Biology & Philosophy

, Volume 23, Issue 2, pp 229–242 | Cite as

Sophisticated selectionism as a general theory of knowledge



Human knowledge is a phenomenon whose roots extend from the cultural, through the neural and the biological and finally all the way down into the Precambrian “primordial soup.” The present paper reports an attempt at understanding this Greater System of Knowledge (GSK) as a hierarchical nested set of selection processes acting concurrently on several different scales of time and space. To this end, a general selection theory extending mainly from the work of Hull and Campbell is introduced. The perhaps most drastic change from previous similar theories is that replication is revealed as a composite function consisting of what is referred to as memory and synthesis. This move is argued to drastically improve the fit between theory and human-related knowledge systems. The introduced theory is then used to interpret the subsystems of the GSK and their interrelations. This is done to the end of demonstrating some of the new perspectives offered by this view.


Selection Universal selection Evolutionary epistemology Knowledge Hierarchies Innovation 



I wish to thank in particular David Lane, Camille Roth and other researchers and students at the University of Modena and Reggio Emilia, Italy, for enlightening discussions on these topics. I also want to thank Martin Nilsson Jacobi, Kristian Lindgren and several others in the center for complex system at Chalmers, Göteborg, Sweden. Peter Nylén has also provided his valuable insights and given me the opportunity to discuss these question in depth. Finally, I wish to thank Kim Sterelny and a number of anonymous referees for their efforts with this manuscript. The work was funded in part by the University of Modena and Reggio Emilia and in part by Chalmers. Also, the European Center for Living Technology, University of Venice Ca’Foscari, Italy, has kindly provided space and other resources.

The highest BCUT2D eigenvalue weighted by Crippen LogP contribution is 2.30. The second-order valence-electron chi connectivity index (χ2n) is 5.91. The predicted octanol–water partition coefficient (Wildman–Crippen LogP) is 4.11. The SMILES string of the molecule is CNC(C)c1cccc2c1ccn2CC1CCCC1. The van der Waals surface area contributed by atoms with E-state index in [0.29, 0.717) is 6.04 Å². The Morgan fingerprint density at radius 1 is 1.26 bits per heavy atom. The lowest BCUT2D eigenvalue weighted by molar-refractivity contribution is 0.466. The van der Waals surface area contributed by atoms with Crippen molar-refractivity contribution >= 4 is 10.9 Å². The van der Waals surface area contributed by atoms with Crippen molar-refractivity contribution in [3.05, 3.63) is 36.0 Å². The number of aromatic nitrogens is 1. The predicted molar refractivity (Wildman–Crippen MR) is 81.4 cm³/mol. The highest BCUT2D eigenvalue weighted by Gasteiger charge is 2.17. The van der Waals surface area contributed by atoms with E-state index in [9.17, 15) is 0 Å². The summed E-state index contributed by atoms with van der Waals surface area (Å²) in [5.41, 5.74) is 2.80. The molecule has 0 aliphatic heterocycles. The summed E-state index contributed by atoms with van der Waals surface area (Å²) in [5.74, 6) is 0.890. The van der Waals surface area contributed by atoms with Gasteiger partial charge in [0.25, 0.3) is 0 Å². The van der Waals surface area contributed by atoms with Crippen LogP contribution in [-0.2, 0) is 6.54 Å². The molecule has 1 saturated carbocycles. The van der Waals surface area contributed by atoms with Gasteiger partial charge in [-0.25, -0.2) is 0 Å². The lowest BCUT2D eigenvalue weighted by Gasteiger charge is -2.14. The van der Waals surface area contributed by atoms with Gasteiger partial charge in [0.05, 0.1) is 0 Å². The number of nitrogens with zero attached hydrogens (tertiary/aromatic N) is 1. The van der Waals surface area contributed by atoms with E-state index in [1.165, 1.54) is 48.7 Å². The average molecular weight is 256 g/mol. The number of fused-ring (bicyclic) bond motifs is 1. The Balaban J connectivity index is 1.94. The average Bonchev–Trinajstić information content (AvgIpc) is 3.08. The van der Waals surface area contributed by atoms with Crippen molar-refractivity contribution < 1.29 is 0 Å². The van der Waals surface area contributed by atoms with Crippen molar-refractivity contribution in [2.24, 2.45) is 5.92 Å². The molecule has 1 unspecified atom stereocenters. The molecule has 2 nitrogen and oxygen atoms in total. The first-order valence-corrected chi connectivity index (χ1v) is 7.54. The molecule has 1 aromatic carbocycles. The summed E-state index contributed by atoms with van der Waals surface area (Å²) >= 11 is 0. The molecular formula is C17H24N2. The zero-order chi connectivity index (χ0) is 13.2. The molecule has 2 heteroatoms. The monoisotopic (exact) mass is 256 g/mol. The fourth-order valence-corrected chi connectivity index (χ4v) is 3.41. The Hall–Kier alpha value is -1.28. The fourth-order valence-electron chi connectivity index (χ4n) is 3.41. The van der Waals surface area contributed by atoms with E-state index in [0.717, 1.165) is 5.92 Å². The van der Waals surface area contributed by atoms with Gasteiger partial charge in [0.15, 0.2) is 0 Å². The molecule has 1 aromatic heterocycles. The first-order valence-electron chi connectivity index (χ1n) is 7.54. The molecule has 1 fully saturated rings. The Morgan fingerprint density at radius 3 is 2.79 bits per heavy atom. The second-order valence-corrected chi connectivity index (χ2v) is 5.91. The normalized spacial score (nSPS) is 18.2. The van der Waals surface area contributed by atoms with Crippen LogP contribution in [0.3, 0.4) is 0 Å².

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Copyright information

© Springer Science+Business Media B.V. 2007

Authors and Affiliations

  1. 1.Complex Systems Group, Division for Physical Resource TheoryGoteborgSweden

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